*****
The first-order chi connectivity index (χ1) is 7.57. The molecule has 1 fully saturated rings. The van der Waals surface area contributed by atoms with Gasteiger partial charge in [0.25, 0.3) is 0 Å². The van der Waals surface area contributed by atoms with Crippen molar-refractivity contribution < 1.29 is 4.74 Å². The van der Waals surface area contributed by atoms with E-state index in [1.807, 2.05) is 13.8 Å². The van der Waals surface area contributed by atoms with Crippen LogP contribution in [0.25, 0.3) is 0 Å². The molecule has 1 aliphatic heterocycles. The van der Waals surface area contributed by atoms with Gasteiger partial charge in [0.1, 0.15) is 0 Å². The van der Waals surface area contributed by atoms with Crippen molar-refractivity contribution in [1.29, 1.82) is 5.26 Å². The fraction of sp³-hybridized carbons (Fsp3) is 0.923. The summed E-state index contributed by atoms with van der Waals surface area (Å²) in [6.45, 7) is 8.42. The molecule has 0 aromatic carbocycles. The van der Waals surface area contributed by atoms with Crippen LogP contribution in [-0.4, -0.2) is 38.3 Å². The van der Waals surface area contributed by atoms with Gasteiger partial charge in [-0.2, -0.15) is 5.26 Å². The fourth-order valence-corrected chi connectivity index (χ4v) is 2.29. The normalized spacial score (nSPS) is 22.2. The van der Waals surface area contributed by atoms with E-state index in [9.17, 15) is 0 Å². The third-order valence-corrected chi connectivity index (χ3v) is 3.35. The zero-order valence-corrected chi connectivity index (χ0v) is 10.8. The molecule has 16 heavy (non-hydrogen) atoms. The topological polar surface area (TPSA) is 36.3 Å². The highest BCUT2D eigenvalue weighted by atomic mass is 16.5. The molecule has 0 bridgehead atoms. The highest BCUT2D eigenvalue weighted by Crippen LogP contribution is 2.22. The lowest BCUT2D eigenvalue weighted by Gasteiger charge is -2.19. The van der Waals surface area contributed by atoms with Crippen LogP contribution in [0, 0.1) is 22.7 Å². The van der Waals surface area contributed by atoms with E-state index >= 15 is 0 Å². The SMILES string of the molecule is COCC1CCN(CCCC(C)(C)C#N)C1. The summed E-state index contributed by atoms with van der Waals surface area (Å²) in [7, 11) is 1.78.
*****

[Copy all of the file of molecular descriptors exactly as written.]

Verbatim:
The first-order chi connectivity index (χ1) is 7.57. The molecule has 1 fully saturated rings. The van der Waals surface area contributed by atoms with Gasteiger partial charge in [0.25, 0.3) is 0 Å². The van der Waals surface area contributed by atoms with Crippen molar-refractivity contribution < 1.29 is 4.74 Å². The van der Waals surface area contributed by atoms with E-state index in [1.807, 2.05) is 13.8 Å². The van der Waals surface area contributed by atoms with Crippen LogP contribution in [0.25, 0.3) is 0 Å². The molecule has 1 aliphatic heterocycles. The van der Waals surface area contributed by atoms with Gasteiger partial charge in [0.1, 0.15) is 0 Å². The van der Waals surface area contributed by atoms with Crippen molar-refractivity contribution in [1.29, 1.82) is 5.26 Å². The fraction of sp³-hybridized carbons (Fsp3) is 0.923. The summed E-state index contributed by atoms with van der Waals surface area (Å²) in [6.45, 7) is 8.42. The molecule has 0 aromatic carbocycles. The van der Waals surface area contributed by atoms with Crippen LogP contribution in [-0.4, -0.2) is 38.3 Å². The van der Waals surface area contributed by atoms with Gasteiger partial charge in [-0.2, -0.15) is 5.26 Å². The fourth-order valence-corrected chi connectivity index (χ4v) is 2.29. The normalized spacial score (nSPS) is 22.2. The van der Waals surface area contributed by atoms with E-state index in [9.17, 15) is 0 Å². The third-order valence-corrected chi connectivity index (χ3v) is 3.35. The zero-order valence-corrected chi connectivity index (χ0v) is 10.8. The molecule has 16 heavy (non-hydrogen) atoms. The topological polar surface area (TPSA) is 36.3 Å². The highest BCUT2D eigenvalue weighted by atomic mass is 16.5. The molecule has 0 bridgehead atoms. The highest BCUT2D eigenvalue weighted by Crippen LogP contribution is 2.22. The lowest BCUT2D eigenvalue weighted by Gasteiger charge is -2.19. The van der Waals surface area contributed by atoms with Crippen LogP contribution in [0, 0.1) is 22.7 Å². The van der Waals surface area contributed by atoms with E-state index >= 15 is 0 Å². The SMILES string of the molecule is COCC1CCN(CCCC(C)(C)C#N)C1. The summed E-state index contributed by atoms with van der Waals surface area (Å²) in [7, 11) is 1.78.